Israel 'refusing to make concessions' at Cairo talks
Azzam al-Ahmad, who heads the Palestinian delegation during the Cairo talks, attends a meeting of the Palestinian leadership chaired by president Mahmud Abbas, in the West Bank city of Ramallah, on August 16, 2014. [AFP]
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Ceasefire talks are at risk of collapse given Israel's refusal to make concessions, members of the Palestinian delegation to Cairo said late Monday.
"Israel is seeking to break the confidence between Palestinians and the Egyptian mediators by refusing to make any concessions," said Islamic Jihad leader Khaled al-Batsh, a member of the Palestinian delegation in Cairo.
Al-Batsh said the delegation agreed to extend the ceasefire for 24 hours based on their concern for Palestinians in Gaza.
Meanwhile, he told Ma'an the Palestinian negotiators remained determined to "realize our people's demands, which are worthy of the sacrifices made in the Gaza Strip."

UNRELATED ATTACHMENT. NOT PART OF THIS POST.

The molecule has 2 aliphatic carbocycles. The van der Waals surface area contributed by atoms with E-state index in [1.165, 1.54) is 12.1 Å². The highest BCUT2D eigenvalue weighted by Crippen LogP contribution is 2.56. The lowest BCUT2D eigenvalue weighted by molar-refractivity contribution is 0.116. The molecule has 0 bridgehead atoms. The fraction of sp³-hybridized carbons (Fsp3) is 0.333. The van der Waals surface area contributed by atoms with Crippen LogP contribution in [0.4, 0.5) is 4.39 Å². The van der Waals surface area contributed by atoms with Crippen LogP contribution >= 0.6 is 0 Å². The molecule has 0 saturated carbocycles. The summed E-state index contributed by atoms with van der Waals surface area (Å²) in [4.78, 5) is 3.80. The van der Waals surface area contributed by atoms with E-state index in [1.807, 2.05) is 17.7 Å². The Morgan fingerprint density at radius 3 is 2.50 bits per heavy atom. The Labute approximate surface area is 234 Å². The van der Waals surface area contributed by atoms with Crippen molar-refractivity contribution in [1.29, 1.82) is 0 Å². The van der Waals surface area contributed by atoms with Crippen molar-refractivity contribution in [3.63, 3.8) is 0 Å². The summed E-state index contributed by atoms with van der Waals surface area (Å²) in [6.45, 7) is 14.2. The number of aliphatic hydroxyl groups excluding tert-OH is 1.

The Israeli government is responsible for potential failure to reach an agreement in Cairo, al-Batsh added.
A Fatah member of the delegation concurred, saying the Israeli delegation had worked hard to obtain a long-term ceasefire without "signing a meaningful agreement."
"They avoided any agreement in an attempt to continue their unilateral plans to have control over everything, as they have done in the past," Fatah MP Faysal Abu Shahla said in a statement.
The comments came after the Israeli and Palestinian negotiators agreed to extend a five-day ceasefire for another day just hours before it was set to expire at midnight Monday.
Palestinian sources in Cairo had told Ma'an earlier Monday that a long-term ceasefire agreement was being finalized after 15 days of Egypt-sponsored negotiations.
But al-Batsh denied the claims, saying: "If progress was made with any issue being negotiated, we would have notified all media outlets."
As diplomatic efforts continued, Gaza's health ministry said the death toll from Israel's month-long assault on the Strip rose above 2,000 as more people succumbed to injuries and bodies were found under rubble. The figures showed 2,016 people had been killed and another 10,196 wounded.
Among the dead were 541 children, the ministry said.